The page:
5th Grade Science : Reveal patterns of change in graphical displays

Study concepts, example questions & explanations for 5th Grade Science

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Example Questions

Example Question #1 : Reveal Patterns Of Change In Graphical Displays

What pattern does this graphic represent?

Cartoon of Moon-Earth Orbit, illustrating the phases of the moon. The 
cartoon is labeled Moon-Earth-Sun as viewed from above our solar system.  The 
Earth sits in the center of eight images of the moon at different places in 
the lunar cycle.  To the right the Sun shines on the Moon Earth system.

Source of Graphic: https://starchild.gsfc.nasa.gov/docs/StarChild/questions/question3.html

Possible Answers:

Earth Phases

Star Phases

Sun Phases

Moon Phases

Correct answer:

Moon Phases

Explanation:

The graphic represents the Moon phases that can be seen over the course of a month.

NASA explains Moon phases, "We only see the Moon because sunlight reflects back to us from its surface. During the course of a month, the Moon circles once around the Earth. If we could magically look down on our solar system, we would see that the half of the Moon facing the Sun is always lit. But the lit side does not always face the Earth! As the Moon circles the Earth, the amount of the lit side we see changes. These changes are known as the phases of the Moon and it repeats in a certain way over and over.

At the new moon, the Moon is lined up between the Earth and the Sun. We see the side of the Moon that is not being lit by the Sun (in other words, we see no Moon at all, because the brightness of the Sun outshines the dim Moon!) When the Moon is exactly lined up with the Sun (as viewed from Earth), we experience an eclipse.

As the Moon moves eastward away from the Sun in the sky, we see a bit more of the sunlit side of the Moon each night. A few days after the new moon, we see a thin crescent in the western evening sky. The crescent moon waxes or appears to grow fatter, each night. When half of the Moon's disc is illuminated, we call it the first quarter moon. This name comes from the fact that the Moon is now one-quarter of the way through the lunar month. From Earth, we are now looking at the sunlit side of the Moon from off to the side.

The Moon continues to wax. Once more than half of the disc is illuminated, it has a shape we call gibbous. The gibbous moon appears to grow fatter each night until we see the full sunlit face of the Moon. We call this phase the full moon. It rises almost exactly as the Sun sets and sets just as the Sun rises the next day. The Moon has now completed one half of the lunar month.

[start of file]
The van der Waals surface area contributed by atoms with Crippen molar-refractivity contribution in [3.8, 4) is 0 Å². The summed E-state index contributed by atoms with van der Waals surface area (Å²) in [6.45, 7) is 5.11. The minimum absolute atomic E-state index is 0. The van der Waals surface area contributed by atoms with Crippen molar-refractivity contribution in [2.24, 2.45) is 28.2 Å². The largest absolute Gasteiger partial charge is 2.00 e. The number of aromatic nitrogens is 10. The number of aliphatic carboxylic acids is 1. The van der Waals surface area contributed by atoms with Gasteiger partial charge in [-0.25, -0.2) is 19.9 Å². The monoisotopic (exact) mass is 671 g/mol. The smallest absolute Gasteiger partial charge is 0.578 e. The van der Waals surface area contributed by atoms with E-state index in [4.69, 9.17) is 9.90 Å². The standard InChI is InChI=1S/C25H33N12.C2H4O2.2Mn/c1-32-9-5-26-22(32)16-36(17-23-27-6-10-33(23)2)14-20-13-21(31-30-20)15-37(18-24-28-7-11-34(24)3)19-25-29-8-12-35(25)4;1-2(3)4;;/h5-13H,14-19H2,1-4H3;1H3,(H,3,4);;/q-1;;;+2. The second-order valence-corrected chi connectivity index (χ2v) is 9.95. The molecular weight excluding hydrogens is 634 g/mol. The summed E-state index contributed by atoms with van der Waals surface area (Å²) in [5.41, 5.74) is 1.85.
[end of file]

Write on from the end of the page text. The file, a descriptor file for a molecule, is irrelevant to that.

During the second half of the lunar month, the Moon grows thinner each night. We call this waning. Its shape is still gibbous at this point but grows a little thinner each night. As it reaches the three-quarter point in its month, the Moon once again shows us one side of its disc illuminated and the other side in darkness. However, the side that we saw dark at the first quarter phase is now the lit side. As it completes its journey and approaches the new moon again, the Moon is a waning crescent."

Source: https://starchild.gsfc.nasa.gov/docs/StarChild/questions/question3.html

Example Question #2 : Reveal Patterns Of Change In Graphical Displays

The image below is a graph that follows the pattern of the Moon phases and presents a visual representation of how much of the Moon is visible during the month.

Screen shot 2020 06 30 at 3.21.33 pm

What pattern can be observed throughout the month?

Possible Answers:

Around the 10th of the month, the percentage of visible Moon increases and reaches a peak around the 20th and then starts to decrease.

Around the 10th of the month, the percentage of visible Moon decreases and reaches a peak around the 20th and then starts to increase.

Around the 20th of the month, the percentage of visible Moon increases and reaches a peak around the 10th and then starts to decrease.

Around the 20th of the month, the percentage of visible Moon decreases and reaches a peak around the 10th and then starts to increase.

Correct answer:

Around the 10th of the month, the percentage of visible Moon increases and reaches a peak around the 20th and then starts to decrease.

Explanation:

Data tables are a great way to organize information and record results from research, experiments, or investigations. A graphical display is a visual representation of the data that allows us to see the information. It also will enable patterns and trends to be more visible than a data table. According to this graphical display, a pattern can be found when the percentage of visible Moon increases or decreases. A whole year of graphs could be compared to see how the phases are continuous and repeat every month. This month shows that around the 10th of the month, the percentage of visible Moon increases and reaches a peak around the 20th and then starts to decrease.

Example Question #151 : 5th Grade Science

The image below is a graph that follows the pattern of the Moon phases and presents a visual representation of how much of the Moon is visible during April 2008.

Screen shot 2020 06 30 at 3.21.33 pm

About what percentage of Moon should be visible on the first of the next month based on the patterns of the Moon phases?